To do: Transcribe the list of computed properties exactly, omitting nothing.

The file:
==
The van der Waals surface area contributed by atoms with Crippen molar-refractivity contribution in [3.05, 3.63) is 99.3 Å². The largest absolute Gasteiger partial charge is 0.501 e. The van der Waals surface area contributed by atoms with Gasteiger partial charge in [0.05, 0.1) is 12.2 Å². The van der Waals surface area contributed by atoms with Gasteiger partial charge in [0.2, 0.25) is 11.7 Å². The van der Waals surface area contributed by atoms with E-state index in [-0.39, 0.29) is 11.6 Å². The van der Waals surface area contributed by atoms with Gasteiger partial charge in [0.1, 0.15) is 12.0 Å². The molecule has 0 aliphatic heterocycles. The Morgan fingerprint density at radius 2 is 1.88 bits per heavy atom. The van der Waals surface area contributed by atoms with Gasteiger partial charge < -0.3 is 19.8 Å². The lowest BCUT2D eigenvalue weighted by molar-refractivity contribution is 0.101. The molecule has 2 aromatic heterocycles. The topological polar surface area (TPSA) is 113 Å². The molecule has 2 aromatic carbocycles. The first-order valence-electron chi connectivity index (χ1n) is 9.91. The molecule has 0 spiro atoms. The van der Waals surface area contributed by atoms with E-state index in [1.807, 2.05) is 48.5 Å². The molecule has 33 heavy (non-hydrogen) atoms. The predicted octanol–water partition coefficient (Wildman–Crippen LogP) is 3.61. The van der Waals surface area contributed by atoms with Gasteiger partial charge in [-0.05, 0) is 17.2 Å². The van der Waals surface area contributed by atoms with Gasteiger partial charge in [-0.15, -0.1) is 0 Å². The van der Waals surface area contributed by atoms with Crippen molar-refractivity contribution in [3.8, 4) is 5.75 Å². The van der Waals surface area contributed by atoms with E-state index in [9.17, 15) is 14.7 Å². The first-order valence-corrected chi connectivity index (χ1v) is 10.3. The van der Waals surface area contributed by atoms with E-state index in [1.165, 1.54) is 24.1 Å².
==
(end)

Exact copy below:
The van der Waals surface area contributed by atoms with Crippen molar-refractivity contribution in [3.05, 3.63) is 99.3 Å². The largest absolute Gasteiger partial charge is 0.501 e. The van der Waals surface area contributed by atoms with Gasteiger partial charge in [0.05, 0.1) is 12.2 Å². The van der Waals surface area contributed by atoms with Gasteiger partial charge in [0.2, 0.25) is 11.7 Å². The van der Waals surface area contributed by atoms with E-state index in [-0.39, 0.29) is 11.6 Å². The van der Waals surface area contributed by atoms with Gasteiger partial charge in [0.1, 0.15) is 12.0 Å². The molecule has 0 aliphatic heterocycles. The Morgan fingerprint density at radius 2 is 1.88 bits per heavy atom. The van der Waals surface area contributed by atoms with Gasteiger partial charge < -0.3 is 19.8 Å². The lowest BCUT2D eigenvalue weighted by molar-refractivity contribution is 0.101. The molecule has 2 aromatic heterocycles. The topological polar surface area (TPSA) is 113 Å². The molecule has 2 aromatic carbocycles. The first-order valence-electron chi connectivity index (χ1n) is 9.91. The molecule has 0 spiro atoms. The van der Waals surface area contributed by atoms with E-state index in [1.807, 2.05) is 48.5 Å². The molecule has 33 heavy (non-hydrogen) atoms. The predicted octanol–water partition coefficient (Wildman–Crippen LogP) is 3.61. The van der Waals surface area contributed by atoms with Gasteiger partial charge in [-0.05, 0) is 17.2 Å². The van der Waals surface area contributed by atoms with Gasteiger partial charge in [-0.15, -0.1) is 0 Å². The van der Waals surface area contributed by atoms with Crippen molar-refractivity contribution in [3.8, 4) is 5.75 Å². The van der Waals surface area contributed by atoms with E-state index in [9.17, 15) is 14.7 Å². The first-order valence-corrected chi connectivity index (χ1v) is 10.3. The van der Waals surface area contributed by atoms with E-state index in [1.165, 1.54) is 24.1 Å².